christophrumpel/laravel-factories-reloaded

This package sits on top of Laravel factories and provides you with dedicated factory classes for every model.


README

Latest Version on Packagist v1 Total Downloads MIT Licensed

This package generates class-based model factories, which you can use instead of the ones provided by Laravel.

Screenshot of the command

Benefits

  • use the features you already love from Laravel factories (create, make, times, states)
  • automatically create new class factories for specific or All your models
  • automatically import defined default data and states from your Laravel factories
  • and many more...

📺 I've recorded some videos to give you an overview of the features.

⚠️ Note: Interested in WHY you need class-based factories? Read here.

Installation

You can install the package via composer:

composer require --dev christophrumpel/laravel-factories-reloaded

To publish the config file run:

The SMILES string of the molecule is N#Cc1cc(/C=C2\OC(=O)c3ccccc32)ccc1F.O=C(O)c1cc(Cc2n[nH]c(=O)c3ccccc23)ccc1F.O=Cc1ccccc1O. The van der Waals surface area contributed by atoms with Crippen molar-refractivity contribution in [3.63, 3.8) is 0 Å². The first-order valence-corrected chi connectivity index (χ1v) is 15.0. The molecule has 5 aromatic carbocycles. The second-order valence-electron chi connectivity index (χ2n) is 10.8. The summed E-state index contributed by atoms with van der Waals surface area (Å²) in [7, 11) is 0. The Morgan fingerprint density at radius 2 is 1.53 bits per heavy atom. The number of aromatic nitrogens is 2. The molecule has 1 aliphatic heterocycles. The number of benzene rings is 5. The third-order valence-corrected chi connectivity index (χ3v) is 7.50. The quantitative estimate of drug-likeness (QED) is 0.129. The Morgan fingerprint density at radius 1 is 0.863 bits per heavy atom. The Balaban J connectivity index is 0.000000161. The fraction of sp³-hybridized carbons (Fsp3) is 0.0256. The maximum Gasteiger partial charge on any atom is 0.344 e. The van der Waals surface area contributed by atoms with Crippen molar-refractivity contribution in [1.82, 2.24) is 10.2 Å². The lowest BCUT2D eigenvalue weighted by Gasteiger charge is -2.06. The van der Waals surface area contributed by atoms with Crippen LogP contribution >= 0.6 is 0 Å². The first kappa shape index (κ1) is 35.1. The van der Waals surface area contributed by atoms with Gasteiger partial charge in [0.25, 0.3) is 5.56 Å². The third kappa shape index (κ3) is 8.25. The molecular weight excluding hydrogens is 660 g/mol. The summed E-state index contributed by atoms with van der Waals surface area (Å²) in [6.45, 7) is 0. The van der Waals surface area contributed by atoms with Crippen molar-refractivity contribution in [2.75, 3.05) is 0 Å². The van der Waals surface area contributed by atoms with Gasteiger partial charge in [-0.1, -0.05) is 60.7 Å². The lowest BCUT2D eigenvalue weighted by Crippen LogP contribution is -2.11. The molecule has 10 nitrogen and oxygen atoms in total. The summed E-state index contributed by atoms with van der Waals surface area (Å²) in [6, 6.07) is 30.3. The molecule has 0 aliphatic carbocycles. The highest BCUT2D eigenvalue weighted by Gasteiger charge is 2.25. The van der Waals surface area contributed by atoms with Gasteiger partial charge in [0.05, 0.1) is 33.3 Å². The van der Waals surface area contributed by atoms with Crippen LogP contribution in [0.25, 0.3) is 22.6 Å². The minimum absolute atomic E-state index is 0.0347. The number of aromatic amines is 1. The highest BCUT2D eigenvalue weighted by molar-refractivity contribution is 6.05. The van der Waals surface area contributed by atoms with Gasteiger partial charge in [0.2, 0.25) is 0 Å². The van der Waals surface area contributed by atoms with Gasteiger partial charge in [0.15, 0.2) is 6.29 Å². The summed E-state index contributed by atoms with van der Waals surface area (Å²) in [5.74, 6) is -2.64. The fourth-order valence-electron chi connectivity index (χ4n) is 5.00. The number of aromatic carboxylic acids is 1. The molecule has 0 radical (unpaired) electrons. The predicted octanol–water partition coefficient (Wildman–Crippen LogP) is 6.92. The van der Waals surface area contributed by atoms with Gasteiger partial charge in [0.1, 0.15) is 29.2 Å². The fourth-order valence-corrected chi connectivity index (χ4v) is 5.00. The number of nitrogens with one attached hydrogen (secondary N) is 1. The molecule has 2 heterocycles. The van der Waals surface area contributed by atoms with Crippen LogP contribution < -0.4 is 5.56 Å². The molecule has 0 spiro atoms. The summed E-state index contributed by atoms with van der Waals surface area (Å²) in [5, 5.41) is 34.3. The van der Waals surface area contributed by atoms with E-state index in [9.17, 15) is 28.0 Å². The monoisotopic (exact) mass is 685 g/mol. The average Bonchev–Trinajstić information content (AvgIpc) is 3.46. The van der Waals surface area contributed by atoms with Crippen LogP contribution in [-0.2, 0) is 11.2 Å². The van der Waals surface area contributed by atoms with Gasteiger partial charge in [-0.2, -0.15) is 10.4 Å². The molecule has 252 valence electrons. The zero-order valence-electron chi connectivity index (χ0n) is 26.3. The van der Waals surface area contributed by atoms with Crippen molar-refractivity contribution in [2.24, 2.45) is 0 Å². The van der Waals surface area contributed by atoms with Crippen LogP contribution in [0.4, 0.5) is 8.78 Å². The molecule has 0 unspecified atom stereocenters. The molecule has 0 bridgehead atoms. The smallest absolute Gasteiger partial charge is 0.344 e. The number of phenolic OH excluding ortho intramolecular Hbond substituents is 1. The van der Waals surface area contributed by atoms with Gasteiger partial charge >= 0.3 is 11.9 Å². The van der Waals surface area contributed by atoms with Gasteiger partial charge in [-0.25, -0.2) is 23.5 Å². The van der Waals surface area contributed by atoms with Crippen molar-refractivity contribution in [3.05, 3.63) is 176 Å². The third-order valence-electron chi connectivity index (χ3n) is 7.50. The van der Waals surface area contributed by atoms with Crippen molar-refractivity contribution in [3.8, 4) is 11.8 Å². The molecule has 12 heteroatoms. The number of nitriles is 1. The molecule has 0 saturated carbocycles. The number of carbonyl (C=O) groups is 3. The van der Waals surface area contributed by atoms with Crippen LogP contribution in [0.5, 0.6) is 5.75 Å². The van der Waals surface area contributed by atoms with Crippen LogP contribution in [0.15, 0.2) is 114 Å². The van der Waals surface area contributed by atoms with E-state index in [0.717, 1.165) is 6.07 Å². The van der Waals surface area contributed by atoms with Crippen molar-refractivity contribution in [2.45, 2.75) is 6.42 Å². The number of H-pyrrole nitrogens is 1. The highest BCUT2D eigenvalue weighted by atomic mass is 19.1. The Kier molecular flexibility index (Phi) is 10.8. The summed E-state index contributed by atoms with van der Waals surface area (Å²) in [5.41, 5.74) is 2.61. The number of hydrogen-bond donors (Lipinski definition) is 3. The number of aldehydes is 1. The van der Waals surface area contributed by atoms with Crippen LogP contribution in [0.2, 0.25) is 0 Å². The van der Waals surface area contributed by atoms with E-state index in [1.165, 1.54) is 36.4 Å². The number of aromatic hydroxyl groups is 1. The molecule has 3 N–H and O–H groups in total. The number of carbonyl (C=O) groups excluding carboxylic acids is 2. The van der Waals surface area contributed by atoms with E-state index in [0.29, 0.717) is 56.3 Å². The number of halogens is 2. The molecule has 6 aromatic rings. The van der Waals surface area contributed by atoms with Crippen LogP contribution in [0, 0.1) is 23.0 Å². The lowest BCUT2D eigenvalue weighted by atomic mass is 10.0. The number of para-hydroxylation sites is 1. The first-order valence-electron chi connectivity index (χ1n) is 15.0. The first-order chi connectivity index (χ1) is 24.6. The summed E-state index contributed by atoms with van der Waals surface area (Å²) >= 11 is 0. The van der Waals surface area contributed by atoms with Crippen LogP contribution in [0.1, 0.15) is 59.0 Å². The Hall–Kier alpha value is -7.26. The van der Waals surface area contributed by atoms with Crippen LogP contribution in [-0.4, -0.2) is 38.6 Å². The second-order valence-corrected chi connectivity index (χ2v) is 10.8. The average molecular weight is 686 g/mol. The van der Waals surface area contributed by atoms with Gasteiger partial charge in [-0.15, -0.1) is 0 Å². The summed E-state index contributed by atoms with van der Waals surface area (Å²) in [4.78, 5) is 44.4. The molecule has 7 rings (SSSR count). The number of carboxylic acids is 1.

php artisan vendor:publish --provider="Christophrumpel\LaravelFactoriesReloaded\LaravelFactoriesReloadedServiceProvider"

It will provide the package's config file where you can define multiple paths of your models, the path of the newly generated factories, as well as where your old Laravel factories are located.

Usage

Generate Factories

First, you need to create a new factory class for one of your models. This is done via a newly provided command called make:factory-reloaded.

php artisan make:factory-reloaded

You can pick one of the found models or create factories for all of them.

Command Options

If you want to define options through the command itself, you can do that as well:

php artisan make:factory-reloaded --models_path="app/Models"  --factories_path="tests/ClassFactories" --factories_namespace="Tests\ClassFactories"

Currently, you can only define one location for your models this way.

Define Default Model Data

Similar to Laravel factories, you can define default data for your model instances. Inside your new factories, there is a getDefaults method defined for that. The Faker helper to create dummy data is available as well.

public function getDefaults(Faker $faker): array
{
    return [
        'name' => $faker->name,
        'email' => $faker->unique()->safeEmail,
        'email_verified_at' => now(),
        'password' => '$2y$10$92IXUNpkjO0rOQ5byMi.Ye4oKoEa3Ro9llC/.og/at2.uheWG/igi',
        'remember_token' => Str::random(10),